Use your breathing to centre your awareness, release tension and help you focus. For example, taking a deep breath and exhaling before making a phone call about a challenging topic can subconsciously relieve nerves.
Focusing on your mindset helps, too. Are you focusing on what you can do or concentrating on what you can’t do?
As part of this, reflect so you can refocus and recharge. Reflect on moments when you were most present and consider the factors contributing to that state. Use this insight to build new habits.
Once you’ve done the inner work, you are better placed to focus externally.
When you’re in a leadership position, you set the standard for presence and attentiveness in your team. Show your team the importance of being fully engaged and encourage them to do likewise. Create meeting policies that discourage device use and promote practices that enhance focus and engagement.
Presence creates connection.
So be thoughtful and focus your attention intentionally, whether during meetings, conference calls, one-on-one conversations, or even reading and answering emails. Consider all interactions as an opportunity to connect rather than a transaction or task to finish.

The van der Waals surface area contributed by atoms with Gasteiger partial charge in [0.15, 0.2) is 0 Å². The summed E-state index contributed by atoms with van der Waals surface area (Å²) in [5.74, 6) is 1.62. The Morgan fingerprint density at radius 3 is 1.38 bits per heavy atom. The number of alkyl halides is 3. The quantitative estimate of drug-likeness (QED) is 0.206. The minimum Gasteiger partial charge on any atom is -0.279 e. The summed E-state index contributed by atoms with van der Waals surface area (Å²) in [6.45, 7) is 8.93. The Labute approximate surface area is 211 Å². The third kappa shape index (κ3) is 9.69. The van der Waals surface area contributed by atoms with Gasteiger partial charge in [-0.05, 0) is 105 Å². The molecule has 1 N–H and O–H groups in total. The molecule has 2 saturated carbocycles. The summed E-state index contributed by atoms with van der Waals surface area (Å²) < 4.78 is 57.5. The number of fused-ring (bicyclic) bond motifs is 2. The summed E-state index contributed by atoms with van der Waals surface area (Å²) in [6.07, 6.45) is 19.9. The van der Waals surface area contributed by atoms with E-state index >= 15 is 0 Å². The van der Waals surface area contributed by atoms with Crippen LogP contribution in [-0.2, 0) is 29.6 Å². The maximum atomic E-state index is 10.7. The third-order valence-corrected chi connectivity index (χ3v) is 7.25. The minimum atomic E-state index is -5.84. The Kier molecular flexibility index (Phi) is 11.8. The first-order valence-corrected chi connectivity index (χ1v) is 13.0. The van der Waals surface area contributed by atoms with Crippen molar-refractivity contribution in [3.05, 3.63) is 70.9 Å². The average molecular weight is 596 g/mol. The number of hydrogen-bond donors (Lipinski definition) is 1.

Prioritise connection, and when you are with someone, really be with them. Show that you are listening by nodding, smiling or asking questions. Avoid interrupting, judging or jumping to conclusions. Summarise what you heard and reflect back on what you understood.
Notice your communication skills, both verbal and non-verbal. Are you maintaining eye contact appropriately and using open body language? What messages are you displaying by your actions? Importantly, avoid habits that may distract or undermine your message, such as fidgeting, crossing your arms or looking away.
To help build your presence, set boundaries with your digital devices. When you are in meetings, put them on silent. Better yet, if you can, leave them outside the meeting room. Make an effort to single-task rather than multi-task. When in a meeting or a conversation, be fully present and avoid checking your phone or responding to emails.
Presence is a quality that can be cultivated. So, what first step will you take to elevate your presence at work?
This was first published on michellegibbings.com